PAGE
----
Deconstructing Michael Haneke’s Existential Happy End

Pin It
Happy End (2017)

Douglas Greenwood unpicks the Austrian arthouse auteur’s latest masterpiece, which premiered at the 70th Cannes Film Festival this week

Only a handful of directors can call themselves a winner of the Cannes Film Festival’s coveted Palme d’Or. Francis Ford Coppola took one home in 1979 for Apocalypse Now, while Martin Scorsese grabbed one for Taxi Driver in 1976. The Austrian arthouse auteur Michael Haneke is also included in the illustrious list of recipients, winning the award for the cold, complex pre-war drama The White Ribbon in 2009, and then again for his story about the duty of lovers and reliance, Amour. Rumour has it that his latest film, Happy End, could turn his Cannes streak into a hat trick.

No film playing at this year’s festival has been shrouded in as much secrecy as Happy End (2017) has. Haneke likes to keep his cards close to his chest, and so the information his admirers were provided with was scarce: a short, nondescript log line (“A snapshot from the life of a bourgeois European family”) and the promised return of French cinema royalty Isabelle Huppert. To find out more about Haneke’s most guarded film yet, AnOther caught the film at its Cannes premiere, breaking down what you need to know about its twisted plot, spectacular cast, and the director’s new-found love for vacuous pop culture.

Ignore the positive title: this is peak-bleak Haneke
From the first rumours that were swirling around inner arthouse circles, we were led to believe that Happy End would be about a wealthy, Calais-based family caught up in the European refugee crisis. Although that’s one of many plot lines here, it never takes precedence over a story about a family that seem to be woefully unsatisfied with their luxurious existence.

Set in a grand manor in Northern France, the film follows the Laurent family: a Calais-based clan that have earned their wealth from a lucrative, but failing, construction business. The entire family live under one roof: the ageing patriarch Georges who founded the company, his two children Thomas and Anne, Anne’s alcoholic son, and Thomas’ wife and young children. It’s a hotbed of insular, broken characters, all trying to make sense of each other’s issues while remaining blissfully ignorant to the harrowing events happening on their doorstep. A typically existential film for Haneke, it unfurls so meticulously that there’s little sign of that eponymous ‘Happy End’ ever arriving. But that doesn’t mean the film is boring. Instead, it taps into our strange fascination with observing people on the verge of intimate disaster, asking us who we should be siding with when times get tough.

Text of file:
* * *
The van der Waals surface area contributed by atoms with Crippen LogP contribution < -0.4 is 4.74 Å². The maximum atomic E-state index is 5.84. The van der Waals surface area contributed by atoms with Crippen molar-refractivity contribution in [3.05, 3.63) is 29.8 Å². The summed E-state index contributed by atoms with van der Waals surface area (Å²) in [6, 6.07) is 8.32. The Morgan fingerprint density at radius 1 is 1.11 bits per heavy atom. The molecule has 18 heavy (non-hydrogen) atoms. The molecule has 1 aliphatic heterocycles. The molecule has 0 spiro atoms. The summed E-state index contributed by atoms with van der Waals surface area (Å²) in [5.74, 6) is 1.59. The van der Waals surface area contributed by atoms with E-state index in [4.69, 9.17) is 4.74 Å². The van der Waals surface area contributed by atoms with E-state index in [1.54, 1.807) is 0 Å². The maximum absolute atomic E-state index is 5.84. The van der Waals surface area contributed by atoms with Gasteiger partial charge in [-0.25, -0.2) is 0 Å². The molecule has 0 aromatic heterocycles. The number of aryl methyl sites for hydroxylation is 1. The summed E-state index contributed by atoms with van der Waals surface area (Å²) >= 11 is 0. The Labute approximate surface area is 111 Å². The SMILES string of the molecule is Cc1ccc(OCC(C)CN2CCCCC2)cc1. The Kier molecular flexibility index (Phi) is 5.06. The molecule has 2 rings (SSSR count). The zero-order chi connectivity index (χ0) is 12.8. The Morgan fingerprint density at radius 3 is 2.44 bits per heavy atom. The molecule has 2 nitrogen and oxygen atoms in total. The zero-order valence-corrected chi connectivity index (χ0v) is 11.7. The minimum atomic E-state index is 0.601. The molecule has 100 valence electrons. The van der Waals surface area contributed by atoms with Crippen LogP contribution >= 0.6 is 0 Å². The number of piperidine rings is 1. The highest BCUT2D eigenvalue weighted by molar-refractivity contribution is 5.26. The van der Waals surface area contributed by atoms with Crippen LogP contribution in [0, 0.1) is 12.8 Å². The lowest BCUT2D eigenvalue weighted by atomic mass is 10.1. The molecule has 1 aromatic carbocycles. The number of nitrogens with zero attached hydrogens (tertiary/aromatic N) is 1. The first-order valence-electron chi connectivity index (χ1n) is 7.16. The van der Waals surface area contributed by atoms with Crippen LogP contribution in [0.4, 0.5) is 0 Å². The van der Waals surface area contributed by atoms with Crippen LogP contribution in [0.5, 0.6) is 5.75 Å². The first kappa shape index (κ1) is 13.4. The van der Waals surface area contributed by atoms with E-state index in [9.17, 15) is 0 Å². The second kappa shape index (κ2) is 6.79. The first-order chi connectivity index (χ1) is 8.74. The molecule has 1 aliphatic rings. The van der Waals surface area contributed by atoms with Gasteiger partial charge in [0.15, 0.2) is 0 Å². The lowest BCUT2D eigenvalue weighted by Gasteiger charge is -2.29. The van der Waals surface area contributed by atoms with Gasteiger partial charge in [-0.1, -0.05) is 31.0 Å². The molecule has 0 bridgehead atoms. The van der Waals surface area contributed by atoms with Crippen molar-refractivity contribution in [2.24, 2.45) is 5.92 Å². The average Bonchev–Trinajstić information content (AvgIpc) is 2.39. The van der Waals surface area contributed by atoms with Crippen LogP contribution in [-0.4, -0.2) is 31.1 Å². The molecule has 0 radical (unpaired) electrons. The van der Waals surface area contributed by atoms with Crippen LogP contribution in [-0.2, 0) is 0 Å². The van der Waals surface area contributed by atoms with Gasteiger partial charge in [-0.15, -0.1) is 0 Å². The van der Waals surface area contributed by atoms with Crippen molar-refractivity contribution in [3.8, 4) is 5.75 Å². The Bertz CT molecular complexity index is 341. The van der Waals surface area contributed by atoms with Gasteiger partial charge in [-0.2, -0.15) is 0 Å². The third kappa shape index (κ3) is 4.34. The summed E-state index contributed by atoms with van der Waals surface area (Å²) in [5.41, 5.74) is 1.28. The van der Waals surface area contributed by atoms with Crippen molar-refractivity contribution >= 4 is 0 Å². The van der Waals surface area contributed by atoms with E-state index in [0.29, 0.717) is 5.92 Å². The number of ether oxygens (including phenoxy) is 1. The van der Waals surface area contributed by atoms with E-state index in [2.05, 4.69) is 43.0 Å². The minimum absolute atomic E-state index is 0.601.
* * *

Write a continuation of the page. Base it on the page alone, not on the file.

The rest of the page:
Isabelle Huppert and her co-stars are on top form
Although famed for his ability to work in a breadth of languages, often using French, English and German-speaking actors, Haneke has a keen eye for Francophone talent. Happy End is no exception to that rule, as Isabelle Huppert returns to work with her long-term collaborator for the fourth time. In her role as Anne Laurent, the appointed director of the family’s construction business, Huppert delivers a restrained and typically great performance. But the film’s real scene stealer is a young Belgian actress with a much smaller repertoire under her belt: Fantine Harduin. In the film she plays Eve, the 12-year-old child of Anne’s brother who arrives in Calais following her mother’s unfortunate attempted suicide. She’s morose, emotionally fractured and intimidating, managing to outshine her older co-stars and spellbind her audience with her poise.



It has a killer karaoke scene
Those familiar with Haneke’s work will know that he’s able to shift seamlessly from somber scenes into moments of belly-aching black comedy. Although the laughs are notably restrained in Happy End, there are a couple of moments that allow his sense of humour to shine through. Take, for example, a scene midway through the film in which we watch Pierre, the son of Huppert’s character and eventual heir to the family’s dwindling fortune, drunkenly warble and breakdance his way through a rendition of Sia’s Chandelier. For a 75-year-old man with a penchant for timeless themes in his films, this off-kilter moment of popular culture hits you like a heavy, Haneke-esque ton of bricks.

Strangely, Haneke scolds the way we use social media
The film starts with a strange segment of camera phone-filmed vignettes. In one, Eve eerily dictates her mother’s actions as she gets ready for bed, watching from the shadows through what looks like a Facebook Live stream. She types words: ‘gargle’, ‘smear cream’ and ‘flush the toilet’ in sync with her mother’s mundane tasks. It’s simple, but unsettling and voyeuristic. Later, she turns the camera towards her pet hamster, admitting to lacing its food with her mother’s depression medication. Haneke, ever the sadist, makes us watch as the rodent’s body goes stiff.

Throughout the film, methods of communication in a digital age are put on pedestals and criticised for all of their dangerous abilities: providing a platform for sordid love affairs, making us numb to mindless violence. A hell of a lot of filmmakers try to do what Haneke does and fail, appearing totally out of touch. Instead, in Happy End, the famed Austrian auteur sticks to the themes that he executes so well: dwelling on what makes his audience uncomfortable, and forcing them to confront them through his terrifyingly taut camera lens.


Happy End premiered In Competition at the 70th Cannes Film Festival. It will be released in the UK later in 2017.